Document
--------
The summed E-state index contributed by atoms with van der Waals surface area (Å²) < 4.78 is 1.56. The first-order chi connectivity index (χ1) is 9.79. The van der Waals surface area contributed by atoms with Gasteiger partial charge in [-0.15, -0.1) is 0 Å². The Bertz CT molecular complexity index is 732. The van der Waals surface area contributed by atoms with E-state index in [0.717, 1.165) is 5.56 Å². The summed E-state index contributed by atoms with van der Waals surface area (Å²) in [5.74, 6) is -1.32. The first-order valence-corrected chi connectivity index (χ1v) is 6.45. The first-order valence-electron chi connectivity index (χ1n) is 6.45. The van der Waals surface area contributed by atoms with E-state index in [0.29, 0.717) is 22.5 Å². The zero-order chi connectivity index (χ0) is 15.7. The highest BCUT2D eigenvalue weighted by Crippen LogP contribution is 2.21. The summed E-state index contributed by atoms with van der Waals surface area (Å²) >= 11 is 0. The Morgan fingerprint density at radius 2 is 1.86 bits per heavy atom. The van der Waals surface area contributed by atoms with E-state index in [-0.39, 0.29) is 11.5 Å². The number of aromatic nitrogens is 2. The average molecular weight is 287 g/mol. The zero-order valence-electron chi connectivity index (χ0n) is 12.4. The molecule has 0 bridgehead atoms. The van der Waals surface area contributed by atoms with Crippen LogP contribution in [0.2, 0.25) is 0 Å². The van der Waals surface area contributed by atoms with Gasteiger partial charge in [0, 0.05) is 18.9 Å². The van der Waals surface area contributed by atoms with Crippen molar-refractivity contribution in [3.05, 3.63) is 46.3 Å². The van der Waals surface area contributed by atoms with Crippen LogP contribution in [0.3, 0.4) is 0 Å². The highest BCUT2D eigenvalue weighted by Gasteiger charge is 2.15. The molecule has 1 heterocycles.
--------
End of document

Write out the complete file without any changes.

The summed E-state index contributed by atoms with van der Waals surface area (Å²) < 4.78 is 1.56. The first-order chi connectivity index (χ1) is 9.79. The van der Waals surface area contributed by atoms with Gasteiger partial charge in [-0.15, -0.1) is 0 Å². The Bertz CT molecular complexity index is 732. The van der Waals surface area contributed by atoms with E-state index in [0.717, 1.165) is 5.56 Å². The summed E-state index contributed by atoms with van der Waals surface area (Å²) in [5.74, 6) is -1.32. The first-order valence-corrected chi connectivity index (χ1v) is 6.45. The first-order valence-electron chi connectivity index (χ1n) is 6.45. The van der Waals surface area contributed by atoms with E-state index in [0.29, 0.717) is 22.5 Å². The zero-order chi connectivity index (χ0) is 15.7. The highest BCUT2D eigenvalue weighted by Crippen LogP contribution is 2.21. The summed E-state index contributed by atoms with van der Waals surface area (Å²) >= 11 is 0. The Morgan fingerprint density at radius 2 is 1.86 bits per heavy atom. The van der Waals surface area contributed by atoms with E-state index in [-0.39, 0.29) is 11.5 Å². The number of aromatic nitrogens is 2. The average molecular weight is 287 g/mol. The zero-order valence-electron chi connectivity index (χ0n) is 12.4. The molecule has 0 bridgehead atoms. The van der Waals surface area contributed by atoms with Crippen LogP contribution in [0.2, 0.25) is 0 Å². The van der Waals surface area contributed by atoms with Gasteiger partial charge in [0, 0.05) is 18.9 Å². The van der Waals surface area contributed by atoms with Crippen molar-refractivity contribution in [3.05, 3.63) is 46.3 Å². The van der Waals surface area contributed by atoms with Crippen LogP contribution in [0.3, 0.4) is 0 Å². The highest BCUT2D eigenvalue weighted by Gasteiger charge is 2.15. The molecule has 1 heterocycles.